Colorado mothers who are thinking about giving up their careers to stay home to raise young children should keep in mind that there may be certain ramifications for that decision. While there are numerous reasons why moms choose to stay home, it is important to note that they may be surrendering some of their most productive years in exchange for no financial compensation.
One of the biggest issues is what happens if the couple splits later and the mother has not added anything to her own bank or retirement account. There is no guarantee that the divorce settlement will compensate her for the time she spent raising the couple's children.
Probably not unless the couple agrees on a postnuptial agreement before she leaves her career to stay at home. Because the child-rearing years typically are a woman's best years as a wage earner, this can be a significant amount that can be negotiated during the postnuptial agreement process.
Most likely the mother will not be able to pick up her career where she left off. Furthermore, a woman who divorces typically faces an immediate reduction in her economic quality of life. If her foregone earnings are not addressed in a postnup before divorce, her time spent as a mother will not be fairly compensated and she is more likely to suffer financially. This scenario also applies to fathers who choose to stay home and care for the household and children.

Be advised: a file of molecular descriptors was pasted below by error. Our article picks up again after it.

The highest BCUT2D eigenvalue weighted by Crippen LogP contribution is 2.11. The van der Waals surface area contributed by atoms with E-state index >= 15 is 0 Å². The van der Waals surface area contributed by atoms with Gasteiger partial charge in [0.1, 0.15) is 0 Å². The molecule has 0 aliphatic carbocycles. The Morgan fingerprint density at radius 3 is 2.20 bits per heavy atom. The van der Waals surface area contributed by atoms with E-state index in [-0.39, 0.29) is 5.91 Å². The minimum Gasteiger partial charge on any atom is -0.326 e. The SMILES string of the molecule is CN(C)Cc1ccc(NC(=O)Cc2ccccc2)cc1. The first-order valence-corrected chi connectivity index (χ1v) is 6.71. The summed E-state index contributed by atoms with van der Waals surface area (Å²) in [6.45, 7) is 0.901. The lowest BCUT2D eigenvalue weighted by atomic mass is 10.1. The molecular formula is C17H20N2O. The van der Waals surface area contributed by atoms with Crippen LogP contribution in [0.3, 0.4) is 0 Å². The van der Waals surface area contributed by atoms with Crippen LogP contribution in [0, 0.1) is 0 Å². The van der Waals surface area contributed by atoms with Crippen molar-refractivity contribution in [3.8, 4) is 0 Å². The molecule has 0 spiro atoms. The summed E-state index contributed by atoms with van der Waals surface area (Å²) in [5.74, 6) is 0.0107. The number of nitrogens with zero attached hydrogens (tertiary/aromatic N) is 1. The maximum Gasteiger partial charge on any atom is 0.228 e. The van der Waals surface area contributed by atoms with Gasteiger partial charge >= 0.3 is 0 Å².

Ideally, a postnup will detail both spouses' property rights and expectations. It can easily resolve one of the stickiest financial issues if it includes an agreement on alimony. Without a contract, a court will decide which spouse will pay and set what it thinks is a fair amount for spousal support, which could be far from what both spouses feel is fair.
Because emotions often run high during divorce, sound decisions are harder to make during this time. A postnuptial agreement made before divorce happens should spell out decisions that a court can then facilitate. Because the postnuptial contract is an important and binding document, the spouses should seek the help of a qualified and experienced legal professional.
Source: CNBC, "Why stay-at-home moms need a 'postnup'," Jeff Landers, Dec. 21, 2013